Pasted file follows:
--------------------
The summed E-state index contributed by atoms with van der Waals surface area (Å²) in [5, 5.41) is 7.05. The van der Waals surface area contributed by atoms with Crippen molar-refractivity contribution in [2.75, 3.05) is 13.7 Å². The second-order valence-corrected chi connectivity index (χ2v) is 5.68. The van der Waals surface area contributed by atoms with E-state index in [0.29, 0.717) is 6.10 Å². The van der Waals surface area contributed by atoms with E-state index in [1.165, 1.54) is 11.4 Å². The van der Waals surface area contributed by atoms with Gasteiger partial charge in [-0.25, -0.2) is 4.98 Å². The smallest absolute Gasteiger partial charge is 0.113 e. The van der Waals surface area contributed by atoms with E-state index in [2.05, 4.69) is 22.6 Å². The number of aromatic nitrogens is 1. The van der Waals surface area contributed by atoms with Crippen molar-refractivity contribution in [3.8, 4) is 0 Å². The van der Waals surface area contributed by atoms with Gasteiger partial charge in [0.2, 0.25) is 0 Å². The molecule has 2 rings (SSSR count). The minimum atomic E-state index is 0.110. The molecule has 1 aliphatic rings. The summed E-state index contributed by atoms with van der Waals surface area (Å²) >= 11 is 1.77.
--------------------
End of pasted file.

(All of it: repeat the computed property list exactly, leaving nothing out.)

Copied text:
The summed E-state index contributed by atoms with van der Waals surface area (Å²) in [5, 5.41) is 7.05. The van der Waals surface area contributed by atoms with Crippen molar-refractivity contribution in [2.75, 3.05) is 13.7 Å². The second-order valence-corrected chi connectivity index (χ2v) is 5.68. The van der Waals surface area contributed by atoms with E-state index in [0.29, 0.717) is 6.10 Å². The van der Waals surface area contributed by atoms with E-state index in [1.165, 1.54) is 11.4 Å². The van der Waals surface area contributed by atoms with Gasteiger partial charge in [-0.25, -0.2) is 4.98 Å². The smallest absolute Gasteiger partial charge is 0.113 e. The van der Waals surface area contributed by atoms with E-state index in [2.05, 4.69) is 22.6 Å². The number of aromatic nitrogens is 1. The van der Waals surface area contributed by atoms with Crippen molar-refractivity contribution in [3.8, 4) is 0 Å². The van der Waals surface area contributed by atoms with Gasteiger partial charge in [0.2, 0.25) is 0 Å². The molecule has 2 rings (SSSR count). The minimum atomic E-state index is 0.110. The molecule has 1 aliphatic rings. The summed E-state index contributed by atoms with van der Waals surface area (Å²) >= 11 is 1.77.